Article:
Jargon and lingo glossary - Do to D9.

Jargon and lingo glossary - Do to D9.

DOBM = Digital Output Bi-phase Mark Code
A binary data stream where the clocking signal modulates the binary signal using frequency shift keying to get a binary stream called "Bi-phase Mark Code" which can then be used to decode a correct clocking frequency from the binary stream and do away with the need to send a separate clocking signal. The other advantage of using FSK is that using a normal digital signal involves using a voltage swing to differentiate between the 1 and the 0 and this can cause interference in the analogue stages of audio equipment and using longer leads will have a deteriorating effect on the signal, in a BMC the 0 and the 1 have the same amplitude but different polarities and this makes it more suitable as a distribution since signals can be sent using very low power and still survive intact at the receiving end (S/PDIF uses 0.5 to 0.6v peak to peak for instance).

DOBM is for all intents and purposes S/PDIF, it is in other words the binary stream read off a CD alongside housekeeping data modulated with the players clock (headers are kept unmodulated for synch purposes), and most Compact Disc DSP/control chips have a DOBM output on them alongside an I2S output so if you have a CD player that lacks an output you can actually hook a connector to the DOBM pins and connect that to a DAC, although technically you are suppoed to process the signal a bit, a transformer will do. There are problems with this technique in audio usage, Jitter is always introduced for instance.

An independent tape guide with a pressure mechanism that kept a large loop of tape tight. Used in electronic music creation to allow people to have huge tape loops or to use multiple open reel tape recorders to do audio loops with, either for rerecording onto a loop a la musique concrète or for multi-tap delays, if you had multiple DO NOT FIDDLE WITH's you could also run the tape recorders at different speeds, highly useful for multi-tapped delays.

Since these were never sold commercially they were invariably home made using some ingenious and some not so ingenious methods to stretch the tape without breaking it, the BBC used a microphone stand with a spring attached to it, fastening them to walls with elastic rubber bands was also popular, but both of these solutions would not take enough slack for huge loops or handle recorders with quite large differences in speeds so someone came up with the ingenious idea of fastening tape guides to helium balloons ... which works like a charm and provides a nice visual effect to boot for live shows.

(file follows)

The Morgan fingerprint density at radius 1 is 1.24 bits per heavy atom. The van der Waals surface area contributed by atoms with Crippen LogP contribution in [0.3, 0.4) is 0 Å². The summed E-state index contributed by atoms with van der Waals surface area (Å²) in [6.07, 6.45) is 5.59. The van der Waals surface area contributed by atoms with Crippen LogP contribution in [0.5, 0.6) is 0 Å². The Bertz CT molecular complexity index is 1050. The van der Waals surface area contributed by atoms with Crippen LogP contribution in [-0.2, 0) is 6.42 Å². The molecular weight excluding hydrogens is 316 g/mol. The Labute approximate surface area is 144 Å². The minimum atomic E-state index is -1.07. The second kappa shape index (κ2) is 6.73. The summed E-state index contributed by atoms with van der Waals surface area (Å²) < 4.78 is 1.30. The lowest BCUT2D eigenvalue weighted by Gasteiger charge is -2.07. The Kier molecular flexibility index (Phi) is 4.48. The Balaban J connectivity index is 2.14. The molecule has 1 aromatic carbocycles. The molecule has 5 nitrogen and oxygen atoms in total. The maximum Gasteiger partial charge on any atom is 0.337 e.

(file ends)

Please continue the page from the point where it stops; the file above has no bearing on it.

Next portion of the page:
The name comes from the BBC Radiophonic Workshop, but someone had written "DO NOT FIDDLE WITH" on one of the modified microphone stands and the name stuck.

Of course a much better solution to this problem was to be found in the tape loop box where excess tape in a loop folded itself, as used in many commercial tape delay cassettes in smaller versions, but for some reason this was never used in the classical electronic music world.

Dry & Wet Hire
These 2 terms are used in the professional rental business, a dry hire is when you just rent equipment as is, while a wet hire is when you rent equipment by the hour and the technicians to operate or erect the item with it.

Any company that supply equipment with slightly unusual technical requirements like a specialised editing station, or equipment where training will mean a huge difference in the time it takes to get it operational, like a mobile stage for instance, any idiot can erect one but a trained or experienced person will get it done in 1/5th of the time. In addition to having its own personnel or freelancers closely linked to the company going alongside the rented unit works as a sort of insurance for the rental company. You would for instance expect to dry hire a signal processor or a video camera, but it might get difficult to get mobile stages or very complex specialised video or audio workstations on anything but wet hire.

You will also find that if you are starting out in the business that companies will insist on a wet hire initially but will be more amenable to giving you dry hires when you have proven yourself financially and technically.

Dual action truss rod
A Truss Rod intended for guitars or similar stringed instruments that allows you to make both concave and convex adjustments to the guitar neck, ordinary truss rods do not compensate for a lack of backbow because guitars usually do not suffer from a lack of relief.

Consult a manual or the manufacturer of an instrument before adjusting a dual action truss rod, unlike most other rods to get relief you usually turn a dual action rod clockwise, i.e. the opposite to a normal rod but this may vary from manufacturer to manufacturer and as over-tightening a rod can damage a neck, so hunting down info before you start is highly recommended.